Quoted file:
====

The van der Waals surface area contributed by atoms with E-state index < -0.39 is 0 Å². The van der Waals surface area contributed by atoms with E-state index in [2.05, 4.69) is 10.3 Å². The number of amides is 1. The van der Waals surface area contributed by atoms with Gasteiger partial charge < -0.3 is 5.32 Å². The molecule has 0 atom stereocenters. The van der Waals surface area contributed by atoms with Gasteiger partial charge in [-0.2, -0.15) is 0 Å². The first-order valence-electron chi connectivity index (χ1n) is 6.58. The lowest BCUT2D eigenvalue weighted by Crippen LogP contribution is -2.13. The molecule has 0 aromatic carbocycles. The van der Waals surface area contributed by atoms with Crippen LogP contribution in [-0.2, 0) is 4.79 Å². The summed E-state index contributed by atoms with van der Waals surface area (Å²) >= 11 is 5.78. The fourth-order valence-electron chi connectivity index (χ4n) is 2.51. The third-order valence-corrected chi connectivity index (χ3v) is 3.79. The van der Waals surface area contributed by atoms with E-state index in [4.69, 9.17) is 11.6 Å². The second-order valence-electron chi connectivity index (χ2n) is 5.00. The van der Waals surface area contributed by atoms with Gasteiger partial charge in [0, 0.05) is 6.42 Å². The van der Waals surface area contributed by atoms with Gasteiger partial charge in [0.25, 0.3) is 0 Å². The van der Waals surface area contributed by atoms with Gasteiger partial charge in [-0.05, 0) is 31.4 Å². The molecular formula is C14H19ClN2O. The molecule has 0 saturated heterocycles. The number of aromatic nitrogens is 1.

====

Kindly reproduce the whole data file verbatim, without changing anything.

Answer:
The van der Waals surface area contributed by atoms with E-state index < -0.39 is 0 Å². The van der Waals surface area contributed by atoms with E-state index in [2.05, 4.69) is 10.3 Å². The number of amides is 1. The van der Waals surface area contributed by atoms with Gasteiger partial charge < -0.3 is 5.32 Å². The molecule has 0 atom stereocenters. The van der Waals surface area contributed by atoms with Gasteiger partial charge in [-0.2, -0.15) is 0 Å². The first-order valence-electron chi connectivity index (χ1n) is 6.58. The lowest BCUT2D eigenvalue weighted by Crippen LogP contribution is -2.13. The molecule has 0 aromatic carbocycles. The van der Waals surface area contributed by atoms with Crippen LogP contribution in [-0.2, 0) is 4.79 Å². The summed E-state index contributed by atoms with van der Waals surface area (Å²) >= 11 is 5.78. The fourth-order valence-electron chi connectivity index (χ4n) is 2.51. The third-order valence-corrected chi connectivity index (χ3v) is 3.79. The van der Waals surface area contributed by atoms with E-state index in [4.69, 9.17) is 11.6 Å². The second-order valence-electron chi connectivity index (χ2n) is 5.00. The van der Waals surface area contributed by atoms with Gasteiger partial charge in [0, 0.05) is 6.42 Å². The van der Waals surface area contributed by atoms with Gasteiger partial charge in [0.25, 0.3) is 0 Å². The van der Waals surface area contributed by atoms with Gasteiger partial charge in [-0.05, 0) is 31.4 Å². The molecular formula is C14H19ClN2O. The molecule has 0 saturated heterocycles. The number of aromatic nitrogens is 1.